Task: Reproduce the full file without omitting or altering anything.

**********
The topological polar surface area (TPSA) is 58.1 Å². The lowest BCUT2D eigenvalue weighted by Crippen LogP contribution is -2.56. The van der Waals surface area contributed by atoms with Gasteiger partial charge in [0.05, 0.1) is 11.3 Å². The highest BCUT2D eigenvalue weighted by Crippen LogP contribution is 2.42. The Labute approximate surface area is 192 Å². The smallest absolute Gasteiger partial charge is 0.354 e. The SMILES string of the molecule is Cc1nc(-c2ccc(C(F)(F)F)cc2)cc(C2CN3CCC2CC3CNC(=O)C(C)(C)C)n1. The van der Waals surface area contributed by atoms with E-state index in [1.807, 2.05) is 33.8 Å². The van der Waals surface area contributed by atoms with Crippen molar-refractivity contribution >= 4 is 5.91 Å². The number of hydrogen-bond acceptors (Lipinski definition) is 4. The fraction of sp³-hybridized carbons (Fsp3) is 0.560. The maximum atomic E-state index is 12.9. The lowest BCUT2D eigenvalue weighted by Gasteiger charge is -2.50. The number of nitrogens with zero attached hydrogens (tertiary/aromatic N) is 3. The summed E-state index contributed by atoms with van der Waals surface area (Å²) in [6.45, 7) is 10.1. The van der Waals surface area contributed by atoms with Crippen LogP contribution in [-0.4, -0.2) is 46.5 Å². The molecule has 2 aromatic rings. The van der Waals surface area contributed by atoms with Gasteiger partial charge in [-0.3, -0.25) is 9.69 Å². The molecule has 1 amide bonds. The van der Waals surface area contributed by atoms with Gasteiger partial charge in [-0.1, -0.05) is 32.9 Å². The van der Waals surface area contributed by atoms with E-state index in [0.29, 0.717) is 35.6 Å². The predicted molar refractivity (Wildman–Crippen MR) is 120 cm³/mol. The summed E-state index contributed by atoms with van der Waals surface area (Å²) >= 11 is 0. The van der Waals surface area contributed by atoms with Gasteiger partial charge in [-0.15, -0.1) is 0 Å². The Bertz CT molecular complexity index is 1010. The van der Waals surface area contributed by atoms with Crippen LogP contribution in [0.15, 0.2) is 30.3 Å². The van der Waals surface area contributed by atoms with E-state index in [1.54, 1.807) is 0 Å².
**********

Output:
The topological polar surface area (TPSA) is 58.1 Å². The lowest BCUT2D eigenvalue weighted by Crippen LogP contribution is -2.56. The van der Waals surface area contributed by atoms with Gasteiger partial charge in [0.05, 0.1) is 11.3 Å². The highest BCUT2D eigenvalue weighted by Crippen LogP contribution is 2.42. The Labute approximate surface area is 192 Å². The smallest absolute Gasteiger partial charge is 0.354 e. The SMILES string of the molecule is Cc1nc(-c2ccc(C(F)(F)F)cc2)cc(C2CN3CCC2CC3CNC(=O)C(C)(C)C)n1. The van der Waals surface area contributed by atoms with E-state index in [1.807, 2.05) is 33.8 Å². The van der Waals surface area contributed by atoms with Crippen molar-refractivity contribution >= 4 is 5.91 Å². The number of hydrogen-bond acceptors (Lipinski definition) is 4. The fraction of sp³-hybridized carbons (Fsp3) is 0.560. The maximum atomic E-state index is 12.9. The lowest BCUT2D eigenvalue weighted by Gasteiger charge is -2.50. The number of nitrogens with zero attached hydrogens (tertiary/aromatic N) is 3. The summed E-state index contributed by atoms with van der Waals surface area (Å²) in [6.45, 7) is 10.1. The van der Waals surface area contributed by atoms with Crippen LogP contribution in [-0.4, -0.2) is 46.5 Å². The molecule has 2 aromatic rings. The van der Waals surface area contributed by atoms with Gasteiger partial charge in [-0.3, -0.25) is 9.69 Å². The molecule has 1 amide bonds. The van der Waals surface area contributed by atoms with Gasteiger partial charge in [-0.1, -0.05) is 32.9 Å². The van der Waals surface area contributed by atoms with E-state index in [0.29, 0.717) is 35.6 Å². The predicted molar refractivity (Wildman–Crippen MR) is 120 cm³/mol. The summed E-state index contributed by atoms with van der Waals surface area (Å²) >= 11 is 0. The van der Waals surface area contributed by atoms with Gasteiger partial charge in [-0.15, -0.1) is 0 Å². The Bertz CT molecular complexity index is 1010. The van der Waals surface area contributed by atoms with Crippen LogP contribution in [0.15, 0.2) is 30.3 Å². The van der Waals surface area contributed by atoms with E-state index in [1.54, 1.807) is 0 Å².